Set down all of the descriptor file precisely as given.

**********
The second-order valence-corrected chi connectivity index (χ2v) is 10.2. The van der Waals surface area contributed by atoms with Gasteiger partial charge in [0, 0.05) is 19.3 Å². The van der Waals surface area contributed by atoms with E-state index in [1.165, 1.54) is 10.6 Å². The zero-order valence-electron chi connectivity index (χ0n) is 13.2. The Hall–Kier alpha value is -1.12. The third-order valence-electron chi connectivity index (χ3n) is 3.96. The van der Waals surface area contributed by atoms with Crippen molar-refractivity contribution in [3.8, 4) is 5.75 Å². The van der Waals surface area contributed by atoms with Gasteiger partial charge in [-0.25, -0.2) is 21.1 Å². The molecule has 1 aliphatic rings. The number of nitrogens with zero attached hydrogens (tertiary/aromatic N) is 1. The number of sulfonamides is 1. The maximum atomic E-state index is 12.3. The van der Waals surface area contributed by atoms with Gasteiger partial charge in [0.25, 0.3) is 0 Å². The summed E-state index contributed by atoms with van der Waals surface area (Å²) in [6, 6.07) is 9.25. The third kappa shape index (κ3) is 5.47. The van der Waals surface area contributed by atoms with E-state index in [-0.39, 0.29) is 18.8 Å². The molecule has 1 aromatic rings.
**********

The second-order valence-corrected chi connectivity index (χ2v) is 10.2. The van der Waals surface area contributed by atoms with Gasteiger partial charge in [0, 0.05) is 19.3 Å². The van der Waals surface area contributed by atoms with E-state index in [1.165, 1.54) is 10.6 Å². The zero-order valence-electron chi connectivity index (χ0n) is 13.2. The Hall–Kier alpha value is -1.12. The third-order valence-electron chi connectivity index (χ3n) is 3.96. The van der Waals surface area contributed by atoms with Crippen molar-refractivity contribution in [3.8, 4) is 5.75 Å². The van der Waals surface area contributed by atoms with Gasteiger partial charge in [-0.25, -0.2) is 21.1 Å². The molecule has 1 aliphatic rings. The number of nitrogens with zero attached hydrogens (tertiary/aromatic N) is 1. The number of sulfonamides is 1. The maximum atomic E-state index is 12.3. The van der Waals surface area contributed by atoms with Gasteiger partial charge in [0.25, 0.3) is 0 Å². The summed E-state index contributed by atoms with van der Waals surface area (Å²) in [6, 6.07) is 9.25. The third kappa shape index (κ3) is 5.47. The van der Waals surface area contributed by atoms with E-state index in [-0.39, 0.29) is 18.8 Å². The molecule has 1 aromatic rings.